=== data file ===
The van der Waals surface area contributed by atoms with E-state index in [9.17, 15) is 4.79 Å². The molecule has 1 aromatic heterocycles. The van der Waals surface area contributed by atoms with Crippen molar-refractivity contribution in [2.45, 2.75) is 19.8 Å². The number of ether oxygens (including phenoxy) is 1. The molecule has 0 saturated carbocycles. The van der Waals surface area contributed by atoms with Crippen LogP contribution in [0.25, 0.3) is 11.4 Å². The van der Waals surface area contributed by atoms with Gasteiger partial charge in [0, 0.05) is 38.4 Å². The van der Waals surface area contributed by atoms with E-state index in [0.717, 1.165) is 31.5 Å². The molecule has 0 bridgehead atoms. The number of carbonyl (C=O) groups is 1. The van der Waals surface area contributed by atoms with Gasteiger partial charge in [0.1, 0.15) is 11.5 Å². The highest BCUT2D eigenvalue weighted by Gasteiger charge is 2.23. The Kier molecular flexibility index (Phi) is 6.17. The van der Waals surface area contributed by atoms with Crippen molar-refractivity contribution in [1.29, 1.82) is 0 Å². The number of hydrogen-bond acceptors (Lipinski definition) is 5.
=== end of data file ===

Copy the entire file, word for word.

The van der Waals surface area contributed by atoms with E-state index in [9.17, 15) is 4.79 Å². The molecule has 1 aromatic heterocycles. The van der Waals surface area contributed by atoms with Crippen molar-refractivity contribution in [2.45, 2.75) is 19.8 Å². The number of ether oxygens (including phenoxy) is 1. The molecule has 0 saturated carbocycles. The van der Waals surface area contributed by atoms with Crippen LogP contribution in [0.25, 0.3) is 11.4 Å². The van der Waals surface area contributed by atoms with Gasteiger partial charge in [0, 0.05) is 38.4 Å². The van der Waals surface area contributed by atoms with E-state index in [0.717, 1.165) is 31.5 Å². The molecule has 0 bridgehead atoms. The number of carbonyl (C=O) groups is 1. The van der Waals surface area contributed by atoms with Gasteiger partial charge in [0.1, 0.15) is 11.5 Å². The highest BCUT2D eigenvalue weighted by Gasteiger charge is 2.23. The Kier molecular flexibility index (Phi) is 6.17. The van der Waals surface area contributed by atoms with Crippen molar-refractivity contribution in [1.29, 1.82) is 0 Å². The number of hydrogen-bond acceptors (Lipinski definition) is 5.